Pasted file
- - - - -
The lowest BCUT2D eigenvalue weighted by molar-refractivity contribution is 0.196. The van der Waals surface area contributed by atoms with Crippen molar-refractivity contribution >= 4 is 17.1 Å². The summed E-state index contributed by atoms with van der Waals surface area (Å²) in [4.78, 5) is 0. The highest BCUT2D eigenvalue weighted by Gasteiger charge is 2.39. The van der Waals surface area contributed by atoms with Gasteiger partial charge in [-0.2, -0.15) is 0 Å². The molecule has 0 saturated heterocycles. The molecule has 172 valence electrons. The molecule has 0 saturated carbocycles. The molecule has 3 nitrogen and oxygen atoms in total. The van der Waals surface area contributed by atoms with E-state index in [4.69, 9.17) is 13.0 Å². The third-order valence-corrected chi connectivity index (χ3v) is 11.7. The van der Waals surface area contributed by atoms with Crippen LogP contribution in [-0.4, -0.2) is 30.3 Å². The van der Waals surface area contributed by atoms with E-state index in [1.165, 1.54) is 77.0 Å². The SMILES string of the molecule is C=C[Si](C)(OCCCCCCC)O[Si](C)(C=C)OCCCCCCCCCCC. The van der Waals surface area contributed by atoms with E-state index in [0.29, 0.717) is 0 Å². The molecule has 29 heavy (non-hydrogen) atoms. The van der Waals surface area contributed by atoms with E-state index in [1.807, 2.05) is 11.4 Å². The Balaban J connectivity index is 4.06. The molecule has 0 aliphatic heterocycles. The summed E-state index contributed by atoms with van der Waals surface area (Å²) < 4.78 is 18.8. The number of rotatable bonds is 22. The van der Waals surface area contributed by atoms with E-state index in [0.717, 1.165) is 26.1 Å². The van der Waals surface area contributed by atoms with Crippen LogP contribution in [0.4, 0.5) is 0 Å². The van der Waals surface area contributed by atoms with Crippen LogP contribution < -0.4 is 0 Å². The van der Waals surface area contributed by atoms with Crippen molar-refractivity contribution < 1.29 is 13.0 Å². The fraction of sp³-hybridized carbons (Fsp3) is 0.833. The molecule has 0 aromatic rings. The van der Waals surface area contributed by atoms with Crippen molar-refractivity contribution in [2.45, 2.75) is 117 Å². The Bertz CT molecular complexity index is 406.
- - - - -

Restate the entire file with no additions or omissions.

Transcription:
The lowest BCUT2D eigenvalue weighted by molar-refractivity contribution is 0.196. The van der Waals surface area contributed by atoms with Crippen molar-refractivity contribution >= 4 is 17.1 Å². The summed E-state index contributed by atoms with van der Waals surface area (Å²) in [4.78, 5) is 0. The highest BCUT2D eigenvalue weighted by Gasteiger charge is 2.39. The van der Waals surface area contributed by atoms with Gasteiger partial charge in [-0.2, -0.15) is 0 Å². The molecule has 0 saturated heterocycles. The molecule has 172 valence electrons. The molecule has 0 saturated carbocycles. The molecule has 3 nitrogen and oxygen atoms in total. The van der Waals surface area contributed by atoms with E-state index in [4.69, 9.17) is 13.0 Å². The third-order valence-corrected chi connectivity index (χ3v) is 11.7. The van der Waals surface area contributed by atoms with Crippen LogP contribution in [-0.4, -0.2) is 30.3 Å². The van der Waals surface area contributed by atoms with E-state index in [1.165, 1.54) is 77.0 Å². The SMILES string of the molecule is C=C[Si](C)(OCCCCCCC)O[Si](C)(C=C)OCCCCCCCCCCC. The van der Waals surface area contributed by atoms with E-state index in [0.29, 0.717) is 0 Å². The molecule has 29 heavy (non-hydrogen) atoms. The van der Waals surface area contributed by atoms with E-state index in [1.807, 2.05) is 11.4 Å². The Balaban J connectivity index is 4.06. The molecule has 0 aliphatic heterocycles. The summed E-state index contributed by atoms with van der Waals surface area (Å²) < 4.78 is 18.8. The number of rotatable bonds is 22. The van der Waals surface area contributed by atoms with E-state index in [0.717, 1.165) is 26.1 Å². The van der Waals surface area contributed by atoms with Crippen LogP contribution in [0.4, 0.5) is 0 Å². The van der Waals surface area contributed by atoms with Crippen LogP contribution < -0.4 is 0 Å². The van der Waals surface area contributed by atoms with Crippen molar-refractivity contribution < 1.29 is 13.0 Å². The fraction of sp³-hybridized carbons (Fsp3) is 0.833. The molecule has 0 aromatic rings. The van der Waals surface area contributed by atoms with Crippen molar-refractivity contribution in [2.45, 2.75) is 117 Å². The Bertz CT molecular complexity index is 406.